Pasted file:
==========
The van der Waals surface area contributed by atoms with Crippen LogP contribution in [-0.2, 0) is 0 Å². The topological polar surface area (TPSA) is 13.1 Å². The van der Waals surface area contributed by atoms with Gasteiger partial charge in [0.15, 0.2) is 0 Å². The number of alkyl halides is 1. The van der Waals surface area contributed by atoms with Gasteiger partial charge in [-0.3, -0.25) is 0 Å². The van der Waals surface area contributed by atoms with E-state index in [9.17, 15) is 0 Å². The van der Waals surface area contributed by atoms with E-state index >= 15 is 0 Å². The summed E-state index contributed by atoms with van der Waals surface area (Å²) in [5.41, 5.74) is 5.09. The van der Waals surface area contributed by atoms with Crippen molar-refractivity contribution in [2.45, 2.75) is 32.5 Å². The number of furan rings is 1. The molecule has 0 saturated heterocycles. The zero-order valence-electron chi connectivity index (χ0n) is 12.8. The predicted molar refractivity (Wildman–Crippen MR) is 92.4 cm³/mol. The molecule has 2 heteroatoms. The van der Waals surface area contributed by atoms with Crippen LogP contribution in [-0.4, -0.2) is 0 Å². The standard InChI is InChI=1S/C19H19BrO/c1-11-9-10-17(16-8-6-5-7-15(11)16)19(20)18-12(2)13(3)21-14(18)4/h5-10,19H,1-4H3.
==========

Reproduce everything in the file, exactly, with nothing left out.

The van der Waals surface area contributed by atoms with Crippen LogP contribution in [-0.2, 0) is 0 Å². The topological polar surface area (TPSA) is 13.1 Å². The van der Waals surface area contributed by atoms with Gasteiger partial charge in [0.15, 0.2) is 0 Å². The number of alkyl halides is 1. The van der Waals surface area contributed by atoms with Gasteiger partial charge in [-0.3, -0.25) is 0 Å². The van der Waals surface area contributed by atoms with E-state index in [9.17, 15) is 0 Å². The van der Waals surface area contributed by atoms with E-state index >= 15 is 0 Å². The summed E-state index contributed by atoms with van der Waals surface area (Å²) in [5.41, 5.74) is 5.09. The van der Waals surface area contributed by atoms with Crippen molar-refractivity contribution in [2.45, 2.75) is 32.5 Å². The number of furan rings is 1. The molecule has 0 saturated heterocycles. The zero-order valence-electron chi connectivity index (χ0n) is 12.8. The predicted molar refractivity (Wildman–Crippen MR) is 92.4 cm³/mol. The molecule has 2 heteroatoms. The van der Waals surface area contributed by atoms with Crippen LogP contribution in [-0.4, -0.2) is 0 Å². The standard InChI is InChI=1S/C19H19BrO/c1-11-9-10-17(16-8-6-5-7-15(11)16)19(20)18-12(2)13(3)21-14(18)4/h5-10,19H,1-4H3.